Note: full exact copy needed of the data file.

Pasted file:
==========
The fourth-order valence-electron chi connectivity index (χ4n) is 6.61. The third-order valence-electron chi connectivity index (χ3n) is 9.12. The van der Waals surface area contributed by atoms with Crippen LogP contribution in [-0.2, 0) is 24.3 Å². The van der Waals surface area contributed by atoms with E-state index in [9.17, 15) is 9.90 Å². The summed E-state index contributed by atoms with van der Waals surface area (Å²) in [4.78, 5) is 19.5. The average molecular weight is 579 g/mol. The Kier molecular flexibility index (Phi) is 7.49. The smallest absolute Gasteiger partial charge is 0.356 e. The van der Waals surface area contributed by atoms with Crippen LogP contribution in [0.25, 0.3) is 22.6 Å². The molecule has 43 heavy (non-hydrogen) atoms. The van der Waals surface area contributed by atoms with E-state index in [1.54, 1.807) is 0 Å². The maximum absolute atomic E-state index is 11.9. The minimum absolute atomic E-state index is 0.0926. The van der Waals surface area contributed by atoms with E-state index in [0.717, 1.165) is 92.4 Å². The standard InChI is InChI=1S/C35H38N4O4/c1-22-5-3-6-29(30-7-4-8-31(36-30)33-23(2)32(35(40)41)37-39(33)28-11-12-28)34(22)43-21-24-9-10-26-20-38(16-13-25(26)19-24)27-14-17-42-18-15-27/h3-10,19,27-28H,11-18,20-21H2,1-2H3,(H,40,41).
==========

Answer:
The fourth-order valence-electron chi connectivity index (χ4n) is 6.61. The third-order valence-electron chi connectivity index (χ3n) is 9.12. The van der Waals surface area contributed by atoms with Crippen LogP contribution in [-0.2, 0) is 24.3 Å². The van der Waals surface area contributed by atoms with E-state index in [9.17, 15) is 9.90 Å². The summed E-state index contributed by atoms with van der Waals surface area (Å²) in [4.78, 5) is 19.5. The average molecular weight is 579 g/mol. The Kier molecular flexibility index (Phi) is 7.49. The smallest absolute Gasteiger partial charge is 0.356 e. The van der Waals surface area contributed by atoms with Crippen LogP contribution in [0.25, 0.3) is 22.6 Å². The molecule has 43 heavy (non-hydrogen) atoms. The van der Waals surface area contributed by atoms with E-state index in [1.54, 1.807) is 0 Å². The maximum absolute atomic E-state index is 11.9. The minimum absolute atomic E-state index is 0.0926. The van der Waals surface area contributed by atoms with E-state index in [0.717, 1.165) is 92.4 Å². The standard InChI is InChI=1S/C35H38N4O4/c1-22-5-3-6-29(30-7-4-8-31(36-30)33-23(2)32(35(40)41)37-39(33)28-11-12-28)34(22)43-21-24-9-10-26-20-38(16-13-25(26)19-24)27-14-17-42-18-15-27/h3-10,19,27-28H,11-18,20-21H2,1-2H3,(H,40,41).